City Sweeps RVs During Heat Wave While Urging Housed People to Take Cool Showers

A group of RVs and vehicles has been parked next to the train tracks south of downtown throughout the pandemic, long enough to be visible on Google Maps.

By Erica C. Barnett

Dozens of RVs and other vehicles had mostly disappeared from the SoDo street where they’ve been parked for more than two years on Tuesday, after a last-minute push to get everybody out before city workers showed up at 9am to clear the area. By 9:30, as the heat rose into the 80s, the street was cordoned off with “Street Closed” sawhorse placards and a few eco-blocks—heavy concrete blocks businesses use to prevent people from parking on public streets—had already appeared.

A spokesman for Mayor Bruce Harrell’s office, Jamie Housen, said that between July 8 and this morning, 20 people living in their vehicles at the site had accepted offers of shelter, which means a shelter bed was available and they said they were willing to go. The city does not ensure that people who get referrals to shelter actually get there, and although Seattle does pay for Lyft rides, that practice is problematic, making underpaid rideshare drivers responsible for people who may be in crisis.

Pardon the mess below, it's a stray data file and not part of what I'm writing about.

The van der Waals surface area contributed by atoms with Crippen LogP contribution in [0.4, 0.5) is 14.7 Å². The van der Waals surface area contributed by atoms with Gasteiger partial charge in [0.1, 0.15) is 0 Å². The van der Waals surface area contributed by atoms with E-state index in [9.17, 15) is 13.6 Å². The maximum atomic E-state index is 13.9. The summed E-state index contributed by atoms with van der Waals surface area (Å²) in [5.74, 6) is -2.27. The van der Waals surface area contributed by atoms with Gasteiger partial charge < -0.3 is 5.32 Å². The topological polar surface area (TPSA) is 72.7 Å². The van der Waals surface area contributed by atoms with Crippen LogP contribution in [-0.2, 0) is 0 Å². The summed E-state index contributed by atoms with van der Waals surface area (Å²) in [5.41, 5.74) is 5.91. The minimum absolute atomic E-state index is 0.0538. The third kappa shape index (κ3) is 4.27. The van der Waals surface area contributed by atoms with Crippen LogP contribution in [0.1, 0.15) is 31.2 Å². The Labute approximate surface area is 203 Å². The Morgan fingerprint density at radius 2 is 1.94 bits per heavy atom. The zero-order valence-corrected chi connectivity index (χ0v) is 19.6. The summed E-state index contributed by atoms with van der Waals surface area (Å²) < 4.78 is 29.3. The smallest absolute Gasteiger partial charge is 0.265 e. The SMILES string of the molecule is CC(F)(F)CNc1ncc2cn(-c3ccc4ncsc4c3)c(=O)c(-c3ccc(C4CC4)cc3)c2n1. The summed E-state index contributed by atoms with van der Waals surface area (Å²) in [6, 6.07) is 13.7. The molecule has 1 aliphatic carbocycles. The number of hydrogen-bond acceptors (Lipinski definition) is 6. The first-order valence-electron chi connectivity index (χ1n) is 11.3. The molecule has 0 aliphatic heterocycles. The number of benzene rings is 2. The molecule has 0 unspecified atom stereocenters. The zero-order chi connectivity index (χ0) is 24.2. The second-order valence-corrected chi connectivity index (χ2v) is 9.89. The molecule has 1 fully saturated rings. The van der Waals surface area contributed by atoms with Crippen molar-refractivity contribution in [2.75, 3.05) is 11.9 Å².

Anti-sweeps advocates called on Harrell to postpone the removal until after this week’s anticipated heat wave (as I write this, it’s 93 degrees), but Housen said the “RV remediation,” along with an encampment removal near Woodland Park later this week, is actually in the best interest of the unsheltered people being displaced.

“Someone displaced today is an elderly person with congestive heart failure who needs more care than any available shelter can provide. That person should get the health care and shelter they need, and it shouldn’t take a pandemic sweep to get it.”—Alison Eisinger, Seattle/King County Coalition on Homelessness

This week, the City will complete two RV remediations and one encampment removal, with the aim of addressing the public health and safety concerns at those sites while helping those experiencing homelessness get indoors, into shelter, and out of the heat,” Housen said. “No additional encampment resolutions will be conducted during the elevated heat event, but shelter referrals to get people into cool and safe places will continue.”

But most of the people living along 3rd Avenue S. just moved elsewhere; according to a staffer for City Councilmember Tammy Morales, whose district (D2) includes SoDo, they included at least two people with major medical needs—one with congestive heart failure and one with terminal cancer—that can’t be accommodated in a traditional shelter.

In a statement, Morales called Tuesday’s sweep a sign of the “continued failure of our city response to addressing the root causes of homelessness” and noted that despite the efforts of service providers, “there were not enough shelter options to move people into today despite the extensive outreach that took place this month.”